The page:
The flavor of LYON

This historic French town welcomes food lovers with open arms -- and gastronomic delights

April 01, 2007|By Robert Cross | Robert Cross,Chicago Tribune

LYON, FRANCE // On that famous restaurant byway, rue Merciere, servers were putting chairs on tabletops and sweeping up crumbs.

On that famous restaurant byway, rue Merciere, servers were putting chairs on tabletops and sweeping up crumbs.

I had arrived in this gourmand paradise far too late for dinner.

Feeling hungry and desperate, I headed for a neon sign that proclaimed, "Pizzas Rock." At first glance, the place reminded me of Edward Hopper's "Nighthawks" diner, albeit with a French twist. A plump man sat sideways at a narrow counter against one wall, nursing an espresso and smoking a cigarette. Two other men, much younger, fiddled with their pizza oven. Overhead lights glared, and a boom box played vintage rock 'n' roll.

I speak some French, but fatigue blocked out huge sections of vocabulary. "Parlez vous Anglais?" "Un peu." With a few added smiles and gestures, that got us started.

I managed to convey my desire for a calzone and a bottle of Cellier des Dauphins Cote du Rhone 2004. While one young man cooked, the other peppered me with questions.

"You are English?"

"No, American."

"Ohhh! California!"

The cook let the oven do its work and joined us. Pointing at his partner, he said, "He wants to go to the United States very bad."

"California," said the counterman. "Where it's warm."

"I'm from Chicago. Where it's cold," I said.

The cook then gestured toward the boom box, perched on a narrow stairway that apparently led to a dining area on the floor above. "Do you know what that is playing?" he asked me.

I shrugged. Back in the '60s and '70s I was into bebop. Still am. The box was pumping out some kind of mordant-hippie refrain.

"It's the Doors!" the cook said. His thumb jerked toward the partner again. "He is Jim Morrison's biggest fan. He is vice president of the Jim Morrison Fan Club."

I asked the vice president of the Jim Morrison Fan Club to open my Cote du Rhone, but he couldn't find a corkscrew. The man with the espresso did have one (I thought, how French is that?). He handed it over, told the kid to keep it. "Ohhh, merci!" Smiles all around.

I walked to Hotel des Artistes and ate dinner in my room.

My first hours in Lyon may have been inauspicious in a gastronomic sense, but they were just as satisfying as a dish of raviolis d'escargots: A hot snack, a decent wine and the honor of meeting a high official of the Jim Morrison Fan Club. Lyon couldn't have said bienvenue and bon appetit any better.

As French cities go, Lyon seems slightly quirky, a bit less formal than, say, Paris or Nice -- except when certain high-end restaurants require it.

And, of course, the bouchons here won't let you go hungry. A bouchon is a casual cafe with menus (or slate boards) heavy on local specialties, literally heavy: fried stomach, pork sausage, veal sausage, sheep trotters, calf brain. ...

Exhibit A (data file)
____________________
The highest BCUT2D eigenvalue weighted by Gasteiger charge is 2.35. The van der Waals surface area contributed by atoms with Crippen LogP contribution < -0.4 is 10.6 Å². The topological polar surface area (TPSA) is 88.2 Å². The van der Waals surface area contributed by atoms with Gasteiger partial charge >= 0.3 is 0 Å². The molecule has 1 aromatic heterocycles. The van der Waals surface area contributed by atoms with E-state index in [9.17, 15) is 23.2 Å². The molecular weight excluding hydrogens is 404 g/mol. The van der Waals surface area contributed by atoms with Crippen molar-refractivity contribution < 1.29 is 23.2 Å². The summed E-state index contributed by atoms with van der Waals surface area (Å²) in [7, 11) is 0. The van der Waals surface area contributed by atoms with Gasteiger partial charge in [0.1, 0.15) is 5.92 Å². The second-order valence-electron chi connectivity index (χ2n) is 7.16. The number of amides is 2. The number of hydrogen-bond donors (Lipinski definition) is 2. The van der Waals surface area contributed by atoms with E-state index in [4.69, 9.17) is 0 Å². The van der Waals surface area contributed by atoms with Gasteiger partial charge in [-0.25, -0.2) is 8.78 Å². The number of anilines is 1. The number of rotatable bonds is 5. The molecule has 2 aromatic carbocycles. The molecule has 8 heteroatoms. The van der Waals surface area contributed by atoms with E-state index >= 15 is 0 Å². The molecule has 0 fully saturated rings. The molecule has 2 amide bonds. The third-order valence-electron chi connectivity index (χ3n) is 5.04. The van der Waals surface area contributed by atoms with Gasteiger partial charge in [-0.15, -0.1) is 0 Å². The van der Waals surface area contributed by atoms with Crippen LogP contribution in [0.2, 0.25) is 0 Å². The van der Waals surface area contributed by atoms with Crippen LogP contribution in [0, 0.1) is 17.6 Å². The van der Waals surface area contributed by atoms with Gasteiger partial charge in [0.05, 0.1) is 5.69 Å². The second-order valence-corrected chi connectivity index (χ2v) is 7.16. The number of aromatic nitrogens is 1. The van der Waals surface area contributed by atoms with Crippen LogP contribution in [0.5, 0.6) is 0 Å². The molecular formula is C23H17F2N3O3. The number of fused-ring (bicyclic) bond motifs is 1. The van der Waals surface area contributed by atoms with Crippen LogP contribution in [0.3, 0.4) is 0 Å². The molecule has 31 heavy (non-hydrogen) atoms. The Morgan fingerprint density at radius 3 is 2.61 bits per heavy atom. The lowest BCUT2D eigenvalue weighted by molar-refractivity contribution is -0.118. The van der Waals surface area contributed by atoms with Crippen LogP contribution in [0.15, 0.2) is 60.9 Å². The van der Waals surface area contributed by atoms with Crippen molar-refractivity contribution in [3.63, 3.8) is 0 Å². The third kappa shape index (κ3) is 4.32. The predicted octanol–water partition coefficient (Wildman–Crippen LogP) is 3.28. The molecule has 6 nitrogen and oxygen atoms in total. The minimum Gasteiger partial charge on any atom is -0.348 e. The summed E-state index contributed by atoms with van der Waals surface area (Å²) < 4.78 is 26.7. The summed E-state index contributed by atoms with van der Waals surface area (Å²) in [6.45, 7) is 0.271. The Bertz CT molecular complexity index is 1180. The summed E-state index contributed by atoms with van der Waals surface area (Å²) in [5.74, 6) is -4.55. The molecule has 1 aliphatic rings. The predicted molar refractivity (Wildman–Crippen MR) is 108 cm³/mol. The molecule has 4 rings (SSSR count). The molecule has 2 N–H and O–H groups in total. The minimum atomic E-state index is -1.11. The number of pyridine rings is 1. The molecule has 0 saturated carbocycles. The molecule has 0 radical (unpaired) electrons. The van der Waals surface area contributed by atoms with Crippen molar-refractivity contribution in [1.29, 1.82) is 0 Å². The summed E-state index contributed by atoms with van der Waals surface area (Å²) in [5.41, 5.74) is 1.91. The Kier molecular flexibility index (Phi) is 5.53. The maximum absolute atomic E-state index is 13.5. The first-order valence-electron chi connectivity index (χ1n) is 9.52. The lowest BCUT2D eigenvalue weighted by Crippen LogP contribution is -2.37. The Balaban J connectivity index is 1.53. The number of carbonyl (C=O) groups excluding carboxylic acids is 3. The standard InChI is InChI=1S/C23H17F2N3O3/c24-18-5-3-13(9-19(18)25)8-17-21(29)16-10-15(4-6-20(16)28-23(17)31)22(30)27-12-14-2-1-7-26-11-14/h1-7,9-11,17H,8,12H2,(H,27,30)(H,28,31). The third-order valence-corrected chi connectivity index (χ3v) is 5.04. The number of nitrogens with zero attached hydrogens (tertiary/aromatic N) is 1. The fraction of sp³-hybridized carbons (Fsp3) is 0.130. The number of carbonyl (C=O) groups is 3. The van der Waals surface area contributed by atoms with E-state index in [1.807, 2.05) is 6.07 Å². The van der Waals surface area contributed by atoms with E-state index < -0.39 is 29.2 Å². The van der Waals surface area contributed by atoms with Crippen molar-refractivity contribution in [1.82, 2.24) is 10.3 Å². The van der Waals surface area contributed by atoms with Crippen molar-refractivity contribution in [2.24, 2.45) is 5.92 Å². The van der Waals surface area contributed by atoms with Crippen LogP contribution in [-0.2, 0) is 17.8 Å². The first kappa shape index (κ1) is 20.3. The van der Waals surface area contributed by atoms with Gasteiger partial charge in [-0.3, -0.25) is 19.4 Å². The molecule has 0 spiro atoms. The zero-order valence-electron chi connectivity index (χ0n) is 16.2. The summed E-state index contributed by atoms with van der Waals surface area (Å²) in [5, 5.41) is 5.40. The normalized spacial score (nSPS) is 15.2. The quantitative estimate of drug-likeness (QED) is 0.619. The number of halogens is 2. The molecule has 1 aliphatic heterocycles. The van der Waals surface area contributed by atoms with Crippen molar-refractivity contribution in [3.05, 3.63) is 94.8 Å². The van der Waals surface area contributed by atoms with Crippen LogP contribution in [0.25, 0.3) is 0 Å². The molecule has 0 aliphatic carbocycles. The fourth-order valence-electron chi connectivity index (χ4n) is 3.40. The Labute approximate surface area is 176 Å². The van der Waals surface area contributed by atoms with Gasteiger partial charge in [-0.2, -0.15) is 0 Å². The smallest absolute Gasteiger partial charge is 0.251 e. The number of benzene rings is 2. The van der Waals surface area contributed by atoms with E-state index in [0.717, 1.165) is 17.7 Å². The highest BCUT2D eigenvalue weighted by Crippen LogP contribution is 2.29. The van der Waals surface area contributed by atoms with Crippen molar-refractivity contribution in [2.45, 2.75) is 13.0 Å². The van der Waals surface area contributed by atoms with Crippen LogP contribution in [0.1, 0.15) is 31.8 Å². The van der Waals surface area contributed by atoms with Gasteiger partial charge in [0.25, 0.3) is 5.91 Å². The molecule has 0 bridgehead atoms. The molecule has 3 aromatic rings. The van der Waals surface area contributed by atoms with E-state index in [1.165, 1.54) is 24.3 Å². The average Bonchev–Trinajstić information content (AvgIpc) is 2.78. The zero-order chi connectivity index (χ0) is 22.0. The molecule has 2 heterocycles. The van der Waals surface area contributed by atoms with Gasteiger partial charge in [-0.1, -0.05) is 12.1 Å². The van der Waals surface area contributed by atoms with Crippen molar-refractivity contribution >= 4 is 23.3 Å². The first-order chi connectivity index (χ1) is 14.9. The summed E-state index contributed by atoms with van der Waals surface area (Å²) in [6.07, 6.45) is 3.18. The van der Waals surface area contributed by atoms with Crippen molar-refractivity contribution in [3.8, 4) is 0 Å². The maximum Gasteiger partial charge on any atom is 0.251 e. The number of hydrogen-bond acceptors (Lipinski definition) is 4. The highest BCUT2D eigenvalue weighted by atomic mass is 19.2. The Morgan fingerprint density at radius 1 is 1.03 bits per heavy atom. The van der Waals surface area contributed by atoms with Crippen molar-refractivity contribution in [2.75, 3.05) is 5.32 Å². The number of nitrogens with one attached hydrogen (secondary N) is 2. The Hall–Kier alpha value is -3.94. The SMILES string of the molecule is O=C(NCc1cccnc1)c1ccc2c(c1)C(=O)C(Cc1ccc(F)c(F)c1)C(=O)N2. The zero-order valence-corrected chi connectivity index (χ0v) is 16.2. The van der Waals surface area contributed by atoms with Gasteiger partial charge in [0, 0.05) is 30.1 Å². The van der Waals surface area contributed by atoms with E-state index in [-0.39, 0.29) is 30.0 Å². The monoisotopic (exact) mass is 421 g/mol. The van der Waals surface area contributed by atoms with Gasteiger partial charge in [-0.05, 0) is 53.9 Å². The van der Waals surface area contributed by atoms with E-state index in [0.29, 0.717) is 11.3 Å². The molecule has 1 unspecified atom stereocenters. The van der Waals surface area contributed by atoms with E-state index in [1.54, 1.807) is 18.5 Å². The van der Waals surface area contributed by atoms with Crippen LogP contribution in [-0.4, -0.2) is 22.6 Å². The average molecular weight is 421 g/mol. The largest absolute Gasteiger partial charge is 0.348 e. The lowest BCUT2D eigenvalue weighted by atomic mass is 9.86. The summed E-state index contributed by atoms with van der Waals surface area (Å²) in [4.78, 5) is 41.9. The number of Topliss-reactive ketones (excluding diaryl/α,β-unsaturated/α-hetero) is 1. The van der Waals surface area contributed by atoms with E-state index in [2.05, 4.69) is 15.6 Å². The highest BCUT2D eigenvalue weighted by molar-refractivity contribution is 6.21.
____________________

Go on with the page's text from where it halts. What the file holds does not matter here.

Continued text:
A few bouchons operate along rue Merciere, but brasseries and restaurants with a little more tourist appeal predominate. On another evening, I could tell I was in a bouchon -- this one called Les Enfants Terrible -- when I blindly pointed at something on the menu and the server shook her head firmly and said non. "It is made from stomach and blood," she warned. I thanked her and opted for the salade nicoise.

The morning after my arrival, a Thursday, I prepared to explore the town. Unfortunately, my timing was off again. "It is a bank holiday," explained the hotel desk clerk.

A bank holiday in France means that nearly everything closes -- shops, some restaurants, a smattering of attractions and, naturally, the tourism office. So I simply let myself get caught up in the excitement of Lyon on spring break.


At Place Bellecour, a hot-air balloon hovered near the equestrian statue of Louis XIV, while runners competing in some sort of race trotted through an obstacle course and loudspeakers blared Franco-pop hits. A carnival spirit had begun to build. I would have joined the party, but Lyon offers so much to see.

It was a good day to just stroll around and soak up the atmosphere, admire the beaux-arts buildings downtown and lose myself in the little medieval alleyways called traboules in Vieux Lyon. The city blankets all sides of the Rhone and Saone Rivers. Its handsome central district sits on the peninsula formed by the rivers' convergence.

Like most visitors, I found plenty of attractions on the peninsula -- Presque Isle --and in the hilly area west of the Saone, which includes St. John the Baptist Cathedral, Notre Dame Basilica, Roman ruins and the quaint, medieval-Renaissance part of town.

Since World War II, the city has been repaired, restored and rebuilt so that the charm quotient remains high. And yet Lyon doesn't lack for monumental, imposing works of sculpture and masonry. The hillside Notre Dame de Fourviere Basilica, for example, demands attention not only for its regal presence on the banks of the Saone, but for the impossibly intricate embellishments across its facade.

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